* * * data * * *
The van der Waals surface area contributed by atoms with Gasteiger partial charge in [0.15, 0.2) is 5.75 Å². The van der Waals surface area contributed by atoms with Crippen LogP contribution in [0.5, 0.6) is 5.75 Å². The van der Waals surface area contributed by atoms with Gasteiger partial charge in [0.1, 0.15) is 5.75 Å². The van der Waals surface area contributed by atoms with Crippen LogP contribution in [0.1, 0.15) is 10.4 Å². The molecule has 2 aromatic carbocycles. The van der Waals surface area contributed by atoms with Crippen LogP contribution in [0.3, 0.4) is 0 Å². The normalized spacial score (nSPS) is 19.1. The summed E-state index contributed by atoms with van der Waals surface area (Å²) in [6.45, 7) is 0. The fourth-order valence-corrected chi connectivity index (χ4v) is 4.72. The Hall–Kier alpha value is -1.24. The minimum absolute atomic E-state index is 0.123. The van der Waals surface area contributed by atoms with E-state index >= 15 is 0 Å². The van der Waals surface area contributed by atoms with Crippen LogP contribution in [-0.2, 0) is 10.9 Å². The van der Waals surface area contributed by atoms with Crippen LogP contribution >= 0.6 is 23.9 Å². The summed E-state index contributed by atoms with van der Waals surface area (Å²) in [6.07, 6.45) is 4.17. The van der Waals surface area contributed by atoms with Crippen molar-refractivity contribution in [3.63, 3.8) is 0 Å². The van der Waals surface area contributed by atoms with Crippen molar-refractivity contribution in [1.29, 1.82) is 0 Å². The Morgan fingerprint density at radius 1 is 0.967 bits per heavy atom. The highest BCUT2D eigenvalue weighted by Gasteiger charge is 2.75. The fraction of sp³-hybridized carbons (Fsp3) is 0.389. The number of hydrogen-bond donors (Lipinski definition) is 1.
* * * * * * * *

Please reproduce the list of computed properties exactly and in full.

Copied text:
The van der Waals surface area contributed by atoms with Gasteiger partial charge in [0.15, 0.2) is 5.75 Å². The van der Waals surface area contributed by atoms with Crippen LogP contribution in [0.5, 0.6) is 5.75 Å². The van der Waals surface area contributed by atoms with Gasteiger partial charge in [0.1, 0.15) is 5.75 Å². The van der Waals surface area contributed by atoms with Crippen LogP contribution in [0.1, 0.15) is 10.4 Å². The molecule has 2 aromatic carbocycles. The van der Waals surface area contributed by atoms with Crippen LogP contribution in [0.3, 0.4) is 0 Å². The normalized spacial score (nSPS) is 19.1. The summed E-state index contributed by atoms with van der Waals surface area (Å²) in [6.45, 7) is 0. The fourth-order valence-corrected chi connectivity index (χ4v) is 4.72. The Hall–Kier alpha value is -1.24. The minimum absolute atomic E-state index is 0.123. The van der Waals surface area contributed by atoms with E-state index >= 15 is 0 Å². The van der Waals surface area contributed by atoms with Crippen LogP contribution in [-0.2, 0) is 10.9 Å². The van der Waals surface area contributed by atoms with Crippen LogP contribution >= 0.6 is 23.9 Å². The summed E-state index contributed by atoms with van der Waals surface area (Å²) in [6.07, 6.45) is 4.17. The van der Waals surface area contributed by atoms with Crippen molar-refractivity contribution in [3.63, 3.8) is 0 Å². The van der Waals surface area contributed by atoms with Crippen molar-refractivity contribution in [1.29, 1.82) is 0 Å². The Morgan fingerprint density at radius 1 is 0.967 bits per heavy atom. The highest BCUT2D eigenvalue weighted by Gasteiger charge is 2.75. The fraction of sp³-hybridized carbons (Fsp3) is 0.389. The number of hydrogen-bond donors (Lipinski definition) is 1.